Insurance Coverage in Mexico
- Bear in mind that Mexico does not recognize American or Canadian insurance. An automobile accident is a felony if significant damage is done to property or if someone is injured. This situation can result in incarceration for you and impoundment of your vehicle.
- Sit down with your insurance agent and review your policy carefully for coverage. Have you agent research the best policy – recognized in Mexico – for you to buy. Get a policy that has Legal Aid coverage. This could be crucial if a situation goes bad.
Plan Before You Pack
- Don’t take valuables or watches and jewelry that look real. Realistic fakes attract robbers.
- Do not take a computer to Mexico City if it has your personal information on it.
- Scan both sides of your bankcards, passports and travel documents and e-mail them to yourself (you can access your e-mail from any computer).
- Learn or write down phrase in Spanish you may need. These could include “I need help”, “where is hotel ---“ etc.
Things to do Before You Leave
- Give someone who is always accessible at home your itinerary and update it daily if need be. Also arrange for this person to take collect phone calls if necessary.
- Buy a money belt that fits underneath your clothing. A fanny pack or purse simply designates you as a target. Carry credit cards, traveler’s checks and cash in the money belt.
- Plan your arrival during daylight hours so you can deal with getting transportation, finding the hotel and getting settled in before darkness.
Driving in Mexico City
- Drive at or slightly below posted speed limits and do not drive at night when there is a greater possibility of a car crash.
- Make certain your vehicle is fully checked out and every needed repair is made, including like-new tires. Do not put yourself in the bad situation of having to get repairs made in Mexico. Certainly do not put yourself into the legal position of defending yourself should you get into an accident that is traced back to your worn-out brakes or balding tires.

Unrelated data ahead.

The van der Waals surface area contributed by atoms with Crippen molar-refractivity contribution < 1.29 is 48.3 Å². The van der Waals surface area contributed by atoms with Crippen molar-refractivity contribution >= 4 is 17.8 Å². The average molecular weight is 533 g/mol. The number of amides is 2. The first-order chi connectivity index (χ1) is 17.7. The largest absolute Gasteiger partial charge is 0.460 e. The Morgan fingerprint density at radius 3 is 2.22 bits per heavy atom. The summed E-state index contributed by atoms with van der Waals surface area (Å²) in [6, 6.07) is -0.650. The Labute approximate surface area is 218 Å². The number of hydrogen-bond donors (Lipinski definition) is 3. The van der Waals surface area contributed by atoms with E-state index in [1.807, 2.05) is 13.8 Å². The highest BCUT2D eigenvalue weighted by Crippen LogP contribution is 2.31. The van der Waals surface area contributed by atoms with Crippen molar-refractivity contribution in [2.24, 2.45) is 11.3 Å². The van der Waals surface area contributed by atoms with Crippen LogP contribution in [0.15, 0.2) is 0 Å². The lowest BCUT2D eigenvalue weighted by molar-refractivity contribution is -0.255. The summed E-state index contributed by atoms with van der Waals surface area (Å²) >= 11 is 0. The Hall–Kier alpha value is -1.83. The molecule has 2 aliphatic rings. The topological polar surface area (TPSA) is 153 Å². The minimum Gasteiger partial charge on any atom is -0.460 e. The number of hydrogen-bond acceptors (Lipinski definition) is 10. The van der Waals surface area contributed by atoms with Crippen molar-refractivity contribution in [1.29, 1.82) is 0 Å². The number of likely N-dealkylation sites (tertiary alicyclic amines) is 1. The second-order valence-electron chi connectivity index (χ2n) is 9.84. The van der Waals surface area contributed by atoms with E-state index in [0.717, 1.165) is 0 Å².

- Take only marked – painted yellow with a white light on the roof – airport taxis to the hotel from the airport.
- While in Mexico City do not travel in any taxi other than Turismo taxis. These taxis are generally safe and are unmarked making them less of a target for robbers or kidnapers.
- Do not ever hail a taxi on the street or call one to meet you somewhere. If absolutely necessary, call Sitio taxis where the drivers speak English and are generally safe.
- The Metro subway system offers transportation all over the city. The stations and trains are clean with highly visible directions in English posted everywhere.
- Buses are a time consuming method of travel, but inexpensive. You should take buses that are clearly marked with Pink Placards. This indicates a “Women Only” bus and was instituted due to male passengers openly groping women passengers.
When on the Streets
- Do not dress expensively or flamboyantly. Do not call attention to yourself as a tourist by walking around with cameras or an unfolded map.
- Access ATM in hotels, banks, malls or stores; not on the street.
- Use the hotel safe for the greater portion of your valuables. Do not store valuables in your room.
- Find out from the concierge if there are places to avoid or current issues you need to look out for. Never glance over to or acknowledge catcalls or else it will continue and escalate.
- Never allow males to attempt to accompany you. These are generally men who are looking for free drinks, meals or an opportunity to steal from you.
While these precautions may make you wonder why you would ever entertain the thought of going to Mexico City, bear in mind they apply to any large city in the world. However, you are at a distinct disadvantage in a foreign country where you don’t speak the language or understand the customs or laws.